Acquired just days earlier in a trade with the Portland Trail Blazers, Bazemore instantly became the high-energy catalyst off the bench the Kings hoped they were getting when they signed Trevor Ariza to a two-year, $25 million contract.

Sacramento responded to the changes in the rotation and finished the season as one of the hottest teams in the league, winning 13 of its final 20 games.

In 21 total games with the Kings, Bazemore, 31, averaged 10.3 points, 5.0 rebounds and 1.2 steals in 23.5 minutes per game. He was a disruptive force on the defensive end and his energy on the court was contagious.

A free agent at the end of the season, Bazemore will have plenty of options on the open market. His ability to defend multiple positions and provide an offensive spark when needed earned him a massive four-year, $70 million deal in the summer of 2016.

It’s unlikely that Bazemore comes anywhere near that figure again this offseason, but he believes he has found a new home in Sacramento and this isn't the first time the veteran has voiced that opinion.

“This is definitely a place that I can see myself play for the next couple of years,” Bazemore said during a Zoom call with the media on Friday. “With a team with so much promise, I definitely want to be a part of that.”

General manager Vlade Divac has plenty of decisions to make during the upcoming offseason, but bringing Bazemore back for another tour of duty makes too much sense. He’s still young enough to play substantial minutes and his ability to play both the two and three allows coach Luke Walton to slide Harrison Barnes to power forward for long stretches.

[RELATED: Barnes keeps word, won't shave beard until Kings hit .500]

The NBA’s salary structure is bound to take a big hit with the coronavirus pandemic ravaging the world. Sacramento likely will have to take a wait-and-see approach to the offseason, which includes decisions on free agents Bogdan Bogdanovic, Harry Giles and Alex Len.

In just a quarter of the season, Bazemore has proven his worth and the Kings aren’t done quite yet. Sacramento has eight games remaining to try and earn a shot at the playoffs. If Bazemore hadn’t come along when he did, it’s very unlikely the Kings would be in this position.

Harrison Barnes keeps word, won't shave beard until Kings hit .500 record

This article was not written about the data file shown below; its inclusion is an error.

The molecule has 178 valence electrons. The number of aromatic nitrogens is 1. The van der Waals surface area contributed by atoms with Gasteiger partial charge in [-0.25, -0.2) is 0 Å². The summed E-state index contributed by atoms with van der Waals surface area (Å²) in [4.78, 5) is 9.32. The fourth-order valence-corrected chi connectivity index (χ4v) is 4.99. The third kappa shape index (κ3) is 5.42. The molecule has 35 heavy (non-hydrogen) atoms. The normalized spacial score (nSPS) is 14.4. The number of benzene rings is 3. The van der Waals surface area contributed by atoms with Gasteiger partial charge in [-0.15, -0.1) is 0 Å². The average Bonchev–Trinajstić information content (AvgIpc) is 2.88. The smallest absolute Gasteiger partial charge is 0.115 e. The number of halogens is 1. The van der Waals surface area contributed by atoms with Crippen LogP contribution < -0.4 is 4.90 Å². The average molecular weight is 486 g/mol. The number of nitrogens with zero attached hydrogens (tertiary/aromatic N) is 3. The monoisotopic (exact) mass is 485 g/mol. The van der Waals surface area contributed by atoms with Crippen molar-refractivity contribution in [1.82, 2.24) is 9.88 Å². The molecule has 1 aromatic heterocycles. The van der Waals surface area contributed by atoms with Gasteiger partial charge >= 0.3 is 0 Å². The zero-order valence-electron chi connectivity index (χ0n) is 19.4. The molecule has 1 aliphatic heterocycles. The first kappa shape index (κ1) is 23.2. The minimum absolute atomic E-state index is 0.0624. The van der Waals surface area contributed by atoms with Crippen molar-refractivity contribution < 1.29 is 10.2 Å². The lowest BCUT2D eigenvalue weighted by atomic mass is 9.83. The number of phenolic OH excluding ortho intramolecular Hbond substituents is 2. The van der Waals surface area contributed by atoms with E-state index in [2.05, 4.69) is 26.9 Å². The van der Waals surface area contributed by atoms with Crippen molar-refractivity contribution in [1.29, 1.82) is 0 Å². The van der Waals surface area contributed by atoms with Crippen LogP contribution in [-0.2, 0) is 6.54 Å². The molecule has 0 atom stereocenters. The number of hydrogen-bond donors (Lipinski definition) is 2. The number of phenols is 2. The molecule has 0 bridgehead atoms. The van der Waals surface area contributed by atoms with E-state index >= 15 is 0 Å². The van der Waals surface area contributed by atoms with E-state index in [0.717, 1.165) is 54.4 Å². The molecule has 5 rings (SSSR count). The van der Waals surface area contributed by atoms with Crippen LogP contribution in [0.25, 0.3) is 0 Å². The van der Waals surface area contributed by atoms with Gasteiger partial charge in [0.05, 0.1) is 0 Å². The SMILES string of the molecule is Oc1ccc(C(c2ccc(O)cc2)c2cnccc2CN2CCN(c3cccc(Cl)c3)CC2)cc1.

Harrison Barnes keeps word, won't shave beard until Kings hit .500 record

Committed.

Harrison Barnes showed up for the latest edition of the Kings' Zoom call with the media still sporting his playoffs-or-bust beard. The Kings’ forward stopped shaving in mid-December, committing to letting it grow until the Kings reached the .500 mark.

“The beard is good, I think it’s plateaued a little bit,” Barnes said. “That’s been nice from a management perspective. But I think I’m excited to hopefully shave it off when we make the playoffs and keep going from there.”

At the time of Barnes' pledge, the Kings were 12-14 and facing a three-game road trip in Charlotte, Indiana and Memphis. Sacramento would go on to lose all three...and then five more to fall 10 games under .500 at 12-22.

[RELATED: Kings' Marvin Bagley, family stayed focused on hoops during NBA hiatus]

True to his word, Barnes let it grow, although he’s modified the rules slightly. He now has a .500 or playoffs mantra, which could possibly get him off the hook.

A .500 record would take an 8-0 stretch by the Kings in the Orlando bubble restart. Looking at their schedule, that is going to be difficult. But a 5-3 stretch might be enough to sneak into the play-in game, which couldbe grounds for a good shaving.

This decision was a bold move by Barnes. While the Kings have the most talented and deepest roster they’ve had in years, the franchise also is riding a 13-year playoff drought.

If the Kings don’t make it and Barnes stays true to his word, he might be able to near James Harden's beard length by the start of next season. Should that be the case, he really could use a Game 1 win to put the team over the .500 mark.